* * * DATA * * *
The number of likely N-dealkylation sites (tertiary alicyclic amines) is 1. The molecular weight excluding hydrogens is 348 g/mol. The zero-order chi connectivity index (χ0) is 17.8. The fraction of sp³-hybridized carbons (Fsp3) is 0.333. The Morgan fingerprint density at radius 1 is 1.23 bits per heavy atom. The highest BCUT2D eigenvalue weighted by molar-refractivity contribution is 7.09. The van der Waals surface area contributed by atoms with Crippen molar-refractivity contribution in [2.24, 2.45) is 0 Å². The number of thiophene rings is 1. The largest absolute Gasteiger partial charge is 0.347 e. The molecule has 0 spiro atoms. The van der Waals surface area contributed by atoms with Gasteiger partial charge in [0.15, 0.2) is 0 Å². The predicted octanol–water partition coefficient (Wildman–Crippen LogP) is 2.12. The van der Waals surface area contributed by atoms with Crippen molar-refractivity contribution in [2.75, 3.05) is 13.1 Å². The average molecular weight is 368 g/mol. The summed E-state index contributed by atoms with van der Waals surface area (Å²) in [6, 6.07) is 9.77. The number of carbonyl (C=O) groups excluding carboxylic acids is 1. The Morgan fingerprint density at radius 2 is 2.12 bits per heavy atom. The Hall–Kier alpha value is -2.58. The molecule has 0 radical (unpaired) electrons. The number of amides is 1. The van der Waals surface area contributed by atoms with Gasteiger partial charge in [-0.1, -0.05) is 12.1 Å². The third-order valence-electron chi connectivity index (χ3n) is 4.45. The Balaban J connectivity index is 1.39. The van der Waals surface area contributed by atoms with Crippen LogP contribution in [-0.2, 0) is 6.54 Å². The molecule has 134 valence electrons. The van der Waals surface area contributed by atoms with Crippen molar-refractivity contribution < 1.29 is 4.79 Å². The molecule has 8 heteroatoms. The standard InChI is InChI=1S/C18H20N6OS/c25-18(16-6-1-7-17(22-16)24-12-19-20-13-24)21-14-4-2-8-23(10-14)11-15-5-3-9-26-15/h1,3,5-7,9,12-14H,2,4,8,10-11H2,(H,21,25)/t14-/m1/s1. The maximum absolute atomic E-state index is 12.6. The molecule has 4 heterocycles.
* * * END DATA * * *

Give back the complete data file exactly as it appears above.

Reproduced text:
The number of likely N-dealkylation sites (tertiary alicyclic amines) is 1. The molecular weight excluding hydrogens is 348 g/mol. The zero-order chi connectivity index (χ0) is 17.8. The fraction of sp³-hybridized carbons (Fsp3) is 0.333. The Morgan fingerprint density at radius 1 is 1.23 bits per heavy atom. The highest BCUT2D eigenvalue weighted by molar-refractivity contribution is 7.09. The van der Waals surface area contributed by atoms with Crippen molar-refractivity contribution in [2.24, 2.45) is 0 Å². The number of thiophene rings is 1. The largest absolute Gasteiger partial charge is 0.347 e. The molecule has 0 spiro atoms. The van der Waals surface area contributed by atoms with Gasteiger partial charge in [0.15, 0.2) is 0 Å². The predicted octanol–water partition coefficient (Wildman–Crippen LogP) is 2.12. The van der Waals surface area contributed by atoms with Crippen molar-refractivity contribution in [2.75, 3.05) is 13.1 Å². The average molecular weight is 368 g/mol. The summed E-state index contributed by atoms with van der Waals surface area (Å²) in [6, 6.07) is 9.77. The number of carbonyl (C=O) groups excluding carboxylic acids is 1. The Morgan fingerprint density at radius 2 is 2.12 bits per heavy atom. The Hall–Kier alpha value is -2.58. The molecule has 0 radical (unpaired) electrons. The number of amides is 1. The van der Waals surface area contributed by atoms with Gasteiger partial charge in [-0.1, -0.05) is 12.1 Å². The third-order valence-electron chi connectivity index (χ3n) is 4.45. The Balaban J connectivity index is 1.39. The van der Waals surface area contributed by atoms with Crippen LogP contribution in [-0.2, 0) is 6.54 Å². The molecule has 134 valence electrons. The van der Waals surface area contributed by atoms with Crippen molar-refractivity contribution < 1.29 is 4.79 Å². The molecule has 8 heteroatoms. The standard InChI is InChI=1S/C18H20N6OS/c25-18(16-6-1-7-17(22-16)24-12-19-20-13-24)21-14-4-2-8-23(10-14)11-15-5-3-9-26-15/h1,3,5-7,9,12-14H,2,4,8,10-11H2,(H,21,25)/t14-/m1/s1. The maximum absolute atomic E-state index is 12.6. The molecule has 4 heterocycles.